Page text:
Thoughts at the end of the term

Happy Friday, dear readers! I hope you are having a lovely day. It is the end of the term here and that always puts me into a reflective mood. So today, I want to share a few reflections with you about this term as well as some end-of-the-year lists before wishing you a very happy holiday, so let’s get on with it.

This has been an incredibly busy fall term. It has been busier than any of my past terms. I made two trips to Southern California for grant-required workshops (although luckily Collin ended up driving, so I only had to navigate-thanks, Collin!), a trip to Monterey for Internet Librarian (fantastic, techie conference which I highly recommend), and a trip to Laguna Niguel for the Women’s Leadership Institute (also a fabulous conference). Oh, and my sister got married. So it was a little busy and I’m looking forward to the holiday break.

On top of the traveling, I was teaching two classes on information literacy for freshmen along with the other usual assortment of librarian duties. To say that I was a bit overwhelmed at times is an understatement. To say that if I didn’t have a couple of synced Google Calenders to my phone I would have been lost on any given day is not an understatement. But, overall, I’d have to say it was a very good term.

I learned from my students, which is always as it should be, and hopefully my evaluations will reflect that my students learned from me. They created amazing online tutorials showcasing their many talents and expertise in everything from playing the guitar to creating origami hearts. It was a great opportunity to combine what they were learning about information literacy in the classroom to further their knowledge and skills on something they already love. This quarter again underscored for me the importance of making everything relevant to my students’ lives outside of the classroom.

This quarter also re-emphasized for me the importance of building in time for reflection in the learning process. This is the second year that I’ve required my students to write weekly reflections about their learning and how they can apply what they’ve learned to their other classes and to their lives. It has been a great success and I feel that the students are engaging with the materials more fully because of this reflection space.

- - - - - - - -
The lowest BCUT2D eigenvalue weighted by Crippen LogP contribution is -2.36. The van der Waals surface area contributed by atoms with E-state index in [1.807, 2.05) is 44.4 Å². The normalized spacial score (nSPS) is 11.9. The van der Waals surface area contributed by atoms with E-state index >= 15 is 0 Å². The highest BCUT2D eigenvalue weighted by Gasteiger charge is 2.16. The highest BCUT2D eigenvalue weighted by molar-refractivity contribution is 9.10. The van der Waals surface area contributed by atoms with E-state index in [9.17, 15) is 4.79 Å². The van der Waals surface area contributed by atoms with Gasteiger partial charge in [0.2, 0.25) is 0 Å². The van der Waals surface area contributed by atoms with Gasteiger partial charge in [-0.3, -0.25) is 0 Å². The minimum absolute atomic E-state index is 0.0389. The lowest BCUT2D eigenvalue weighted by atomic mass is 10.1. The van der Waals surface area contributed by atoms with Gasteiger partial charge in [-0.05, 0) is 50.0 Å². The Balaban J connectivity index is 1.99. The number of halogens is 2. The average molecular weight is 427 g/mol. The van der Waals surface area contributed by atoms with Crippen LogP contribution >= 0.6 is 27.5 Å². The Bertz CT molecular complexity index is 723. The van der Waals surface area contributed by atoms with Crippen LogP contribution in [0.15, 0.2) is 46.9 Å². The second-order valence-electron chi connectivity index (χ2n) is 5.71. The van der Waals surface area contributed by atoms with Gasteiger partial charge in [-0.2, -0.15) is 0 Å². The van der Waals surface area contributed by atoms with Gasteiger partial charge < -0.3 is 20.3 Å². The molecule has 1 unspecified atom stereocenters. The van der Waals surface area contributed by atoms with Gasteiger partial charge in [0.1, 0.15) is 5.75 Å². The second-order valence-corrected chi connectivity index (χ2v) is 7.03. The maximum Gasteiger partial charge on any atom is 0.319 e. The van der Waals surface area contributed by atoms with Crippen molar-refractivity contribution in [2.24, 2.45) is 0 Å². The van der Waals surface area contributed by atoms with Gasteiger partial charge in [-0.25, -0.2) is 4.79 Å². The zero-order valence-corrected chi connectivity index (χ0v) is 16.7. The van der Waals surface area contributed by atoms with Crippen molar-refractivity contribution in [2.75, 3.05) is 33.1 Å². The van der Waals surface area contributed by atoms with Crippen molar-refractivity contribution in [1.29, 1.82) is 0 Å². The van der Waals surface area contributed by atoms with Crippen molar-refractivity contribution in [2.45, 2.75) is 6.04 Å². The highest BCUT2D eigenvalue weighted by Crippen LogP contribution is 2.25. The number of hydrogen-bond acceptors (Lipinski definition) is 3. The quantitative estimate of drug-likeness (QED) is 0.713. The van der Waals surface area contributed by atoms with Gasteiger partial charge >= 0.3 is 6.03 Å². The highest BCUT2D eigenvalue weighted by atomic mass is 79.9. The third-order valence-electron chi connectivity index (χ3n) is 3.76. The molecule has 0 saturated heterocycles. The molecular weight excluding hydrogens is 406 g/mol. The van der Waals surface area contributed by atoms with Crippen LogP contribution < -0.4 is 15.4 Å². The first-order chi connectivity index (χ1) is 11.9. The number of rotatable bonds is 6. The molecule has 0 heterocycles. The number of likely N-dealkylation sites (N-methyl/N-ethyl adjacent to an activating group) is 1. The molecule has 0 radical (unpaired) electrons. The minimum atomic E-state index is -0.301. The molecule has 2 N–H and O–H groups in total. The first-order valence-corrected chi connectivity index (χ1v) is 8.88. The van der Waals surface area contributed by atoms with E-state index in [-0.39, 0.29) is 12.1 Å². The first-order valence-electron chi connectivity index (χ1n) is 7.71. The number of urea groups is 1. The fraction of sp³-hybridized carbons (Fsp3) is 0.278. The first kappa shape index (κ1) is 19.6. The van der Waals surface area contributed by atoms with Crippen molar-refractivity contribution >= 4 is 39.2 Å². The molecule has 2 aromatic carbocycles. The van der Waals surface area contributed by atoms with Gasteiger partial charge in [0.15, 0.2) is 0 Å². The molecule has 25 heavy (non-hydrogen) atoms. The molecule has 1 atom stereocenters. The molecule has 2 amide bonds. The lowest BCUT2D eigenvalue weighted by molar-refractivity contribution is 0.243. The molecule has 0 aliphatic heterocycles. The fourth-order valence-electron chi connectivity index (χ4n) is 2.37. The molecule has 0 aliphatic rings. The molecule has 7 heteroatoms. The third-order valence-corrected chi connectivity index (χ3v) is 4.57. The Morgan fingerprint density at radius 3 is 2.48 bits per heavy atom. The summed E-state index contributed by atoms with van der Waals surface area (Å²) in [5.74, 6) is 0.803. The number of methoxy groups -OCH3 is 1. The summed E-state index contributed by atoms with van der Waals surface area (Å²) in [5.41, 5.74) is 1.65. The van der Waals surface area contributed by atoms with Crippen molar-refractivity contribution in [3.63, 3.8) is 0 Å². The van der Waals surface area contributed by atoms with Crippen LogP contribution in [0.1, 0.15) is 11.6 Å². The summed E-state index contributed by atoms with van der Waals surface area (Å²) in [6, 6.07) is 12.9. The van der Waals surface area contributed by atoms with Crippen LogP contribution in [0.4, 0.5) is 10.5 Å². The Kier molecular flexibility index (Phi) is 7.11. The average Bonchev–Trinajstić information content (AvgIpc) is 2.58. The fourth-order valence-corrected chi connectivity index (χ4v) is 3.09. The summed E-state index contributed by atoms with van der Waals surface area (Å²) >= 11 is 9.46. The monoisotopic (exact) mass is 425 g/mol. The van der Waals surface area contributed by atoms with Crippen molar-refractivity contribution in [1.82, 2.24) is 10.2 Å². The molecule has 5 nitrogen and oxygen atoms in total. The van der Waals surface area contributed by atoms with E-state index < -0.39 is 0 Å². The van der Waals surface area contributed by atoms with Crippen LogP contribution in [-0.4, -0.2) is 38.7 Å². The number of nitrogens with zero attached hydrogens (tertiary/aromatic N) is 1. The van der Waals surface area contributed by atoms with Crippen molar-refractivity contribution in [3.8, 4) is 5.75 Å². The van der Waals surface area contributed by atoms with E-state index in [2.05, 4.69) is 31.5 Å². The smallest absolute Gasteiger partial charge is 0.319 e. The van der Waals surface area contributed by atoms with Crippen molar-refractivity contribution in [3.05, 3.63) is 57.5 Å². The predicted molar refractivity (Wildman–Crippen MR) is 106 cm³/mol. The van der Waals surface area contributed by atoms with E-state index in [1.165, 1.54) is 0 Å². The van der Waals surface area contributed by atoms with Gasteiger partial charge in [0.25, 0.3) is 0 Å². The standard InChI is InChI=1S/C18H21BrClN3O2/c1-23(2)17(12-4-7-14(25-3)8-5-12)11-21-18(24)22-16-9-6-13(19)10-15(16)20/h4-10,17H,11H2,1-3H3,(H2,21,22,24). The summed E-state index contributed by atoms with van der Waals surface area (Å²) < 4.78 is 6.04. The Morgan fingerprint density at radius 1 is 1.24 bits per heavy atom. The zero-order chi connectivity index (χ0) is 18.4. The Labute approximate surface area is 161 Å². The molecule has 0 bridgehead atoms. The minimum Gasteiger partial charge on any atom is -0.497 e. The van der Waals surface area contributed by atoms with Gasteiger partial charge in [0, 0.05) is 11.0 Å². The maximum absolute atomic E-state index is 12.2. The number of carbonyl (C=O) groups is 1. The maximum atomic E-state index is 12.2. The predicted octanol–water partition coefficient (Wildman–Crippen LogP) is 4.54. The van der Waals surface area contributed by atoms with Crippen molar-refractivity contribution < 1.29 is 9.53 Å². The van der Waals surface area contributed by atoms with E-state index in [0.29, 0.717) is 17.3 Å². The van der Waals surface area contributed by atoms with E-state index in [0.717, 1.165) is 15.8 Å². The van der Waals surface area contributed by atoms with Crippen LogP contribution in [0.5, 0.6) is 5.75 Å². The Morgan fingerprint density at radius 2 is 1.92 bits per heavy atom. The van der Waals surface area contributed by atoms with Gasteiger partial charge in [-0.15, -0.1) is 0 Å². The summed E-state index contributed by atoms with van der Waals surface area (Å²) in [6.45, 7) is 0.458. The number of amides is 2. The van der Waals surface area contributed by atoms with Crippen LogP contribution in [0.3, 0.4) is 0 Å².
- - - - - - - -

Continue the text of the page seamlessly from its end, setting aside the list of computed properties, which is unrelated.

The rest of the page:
Finally, this quarter has again reinforced that teaching is about being genuinely interested in one’s students and honestly wanting to help them learn. It is exhausting, fun, time-consuming, interesting, and life-changing work and I can’t imagine not teaching. And, if I do a really good job, my students catch some of this excitement for learning too and use it in their coming terms and throughout their lives.

So now, on to the lists. Lifehacker has been posting numerous “best of” lists in the past few days. I highly suggest you check them out and get to some fun over the holidays. I suggest the following to get you started: Most popular top 10s of 2011, Most popular photograph tips, tricks, and hacks of 2011, and Top 10 ways to create a more focused and productive work environment.

Finally, I leave you with one of my favorite short, holiday videos ever featuring the Doctor, naturally:

I wish you a very happy holiday and wonderful new year, dear readers! I will be taking a rest from blogging until the new year. Until then, relax, read some good books, send friends and family members a handwritten note, and bake something lovely to share with someone you love. I’ll be back in 2012 with more library, archives, and tech news and notes. Allons-y!

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